Why take online art classes in North Dakota?
Since most of the art businesses and opportunities are in close proximity to the state’s capital of Bismarck, North Dakota’s art community is a close-knit one where many of the artists know each other well. The closeness of the community offers opportunities for networking and professional relationship-building, especially for students who take online art classes in North Dakota and want to stay local for work.
And while North Dakota’s creative industry may not boast the same number of options as other, more populous states, it isn’t devoid of choices. In fact, as of January 2012, North Dakota had almost 1,500 arts-related businesses employing more than 6,000 people. With so few folks entering the state looking for work, these art businesses are intimately familiar with the local universities and their graduates. This familiarity may give students who took online art classes in North Dakota an advantage when they start looking for jobs, especially locally.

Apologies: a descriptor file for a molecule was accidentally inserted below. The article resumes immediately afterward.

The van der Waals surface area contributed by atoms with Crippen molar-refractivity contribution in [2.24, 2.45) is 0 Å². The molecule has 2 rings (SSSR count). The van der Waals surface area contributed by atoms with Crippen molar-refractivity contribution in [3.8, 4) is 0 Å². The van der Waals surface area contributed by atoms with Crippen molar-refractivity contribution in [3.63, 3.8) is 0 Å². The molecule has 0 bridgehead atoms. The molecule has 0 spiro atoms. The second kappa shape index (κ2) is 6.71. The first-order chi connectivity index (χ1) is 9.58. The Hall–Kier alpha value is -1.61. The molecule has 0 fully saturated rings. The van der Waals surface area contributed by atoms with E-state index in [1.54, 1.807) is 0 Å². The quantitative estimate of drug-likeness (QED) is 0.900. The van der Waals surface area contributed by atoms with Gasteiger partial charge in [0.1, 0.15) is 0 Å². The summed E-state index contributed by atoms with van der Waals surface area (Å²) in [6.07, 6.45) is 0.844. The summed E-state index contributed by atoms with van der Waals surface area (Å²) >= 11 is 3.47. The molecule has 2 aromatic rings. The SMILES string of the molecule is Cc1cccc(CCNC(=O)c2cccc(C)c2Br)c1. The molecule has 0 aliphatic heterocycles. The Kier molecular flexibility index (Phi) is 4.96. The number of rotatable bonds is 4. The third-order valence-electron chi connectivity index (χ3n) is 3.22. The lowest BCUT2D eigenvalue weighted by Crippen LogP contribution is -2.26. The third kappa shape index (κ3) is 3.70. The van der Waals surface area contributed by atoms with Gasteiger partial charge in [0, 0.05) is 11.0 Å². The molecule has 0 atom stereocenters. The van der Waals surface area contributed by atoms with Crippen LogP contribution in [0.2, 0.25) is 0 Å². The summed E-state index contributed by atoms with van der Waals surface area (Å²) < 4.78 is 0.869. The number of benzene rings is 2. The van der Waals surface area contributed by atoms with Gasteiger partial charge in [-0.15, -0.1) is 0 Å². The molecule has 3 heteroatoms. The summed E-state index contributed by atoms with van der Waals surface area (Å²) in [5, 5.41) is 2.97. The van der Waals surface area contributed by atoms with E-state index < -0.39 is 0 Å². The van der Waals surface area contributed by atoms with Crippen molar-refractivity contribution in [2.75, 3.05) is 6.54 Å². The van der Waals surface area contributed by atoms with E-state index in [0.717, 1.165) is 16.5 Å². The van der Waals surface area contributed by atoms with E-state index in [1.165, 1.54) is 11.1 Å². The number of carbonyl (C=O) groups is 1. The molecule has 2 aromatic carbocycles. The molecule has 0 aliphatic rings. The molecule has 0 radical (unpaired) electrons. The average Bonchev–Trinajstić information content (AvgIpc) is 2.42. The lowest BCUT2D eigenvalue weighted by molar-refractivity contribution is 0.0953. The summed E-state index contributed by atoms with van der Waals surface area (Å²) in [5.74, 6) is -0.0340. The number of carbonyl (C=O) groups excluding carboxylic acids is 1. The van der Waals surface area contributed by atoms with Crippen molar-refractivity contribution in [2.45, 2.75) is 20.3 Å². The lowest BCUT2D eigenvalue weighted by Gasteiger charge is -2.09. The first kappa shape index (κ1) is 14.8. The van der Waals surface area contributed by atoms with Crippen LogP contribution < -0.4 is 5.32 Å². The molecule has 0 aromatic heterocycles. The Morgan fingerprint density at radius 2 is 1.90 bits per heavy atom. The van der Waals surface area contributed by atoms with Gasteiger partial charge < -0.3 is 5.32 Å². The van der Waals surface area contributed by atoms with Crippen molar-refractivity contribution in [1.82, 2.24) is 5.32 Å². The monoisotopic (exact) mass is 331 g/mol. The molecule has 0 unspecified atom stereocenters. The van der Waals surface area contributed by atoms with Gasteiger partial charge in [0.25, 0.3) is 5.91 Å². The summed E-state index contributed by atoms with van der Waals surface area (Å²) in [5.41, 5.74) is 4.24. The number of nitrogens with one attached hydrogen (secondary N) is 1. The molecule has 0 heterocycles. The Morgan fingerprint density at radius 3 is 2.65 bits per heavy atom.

Online Education in North Dakota Overview
While North Dakota may seem like the perfect testing ground for online education given its spread out population and lack of options, the state really doesn’t offer secondary students many online learning options. Charter schools aren’t authorized to operate in the state and while online individual courses are available to high school and middle school students, the state still doesn’t have full-time virtual schools and the state supplies only 20 percent of funding for North Dakota distance education courses.
The state report card, put together by the national campaign for online learning, Digital Learning Now, reflects that lack of commitment to online education. The report card doesn’t account for higher education options; it gave North Dakota a decent score in the personalized learning category, but gave the state poor scores in the funding, infrastructure, barriers to access, and quality content categories amongst others. Put plainly, North Dakota will need to really ramp up its commitment to online learning if the alternative form of education will ever flourish in the state.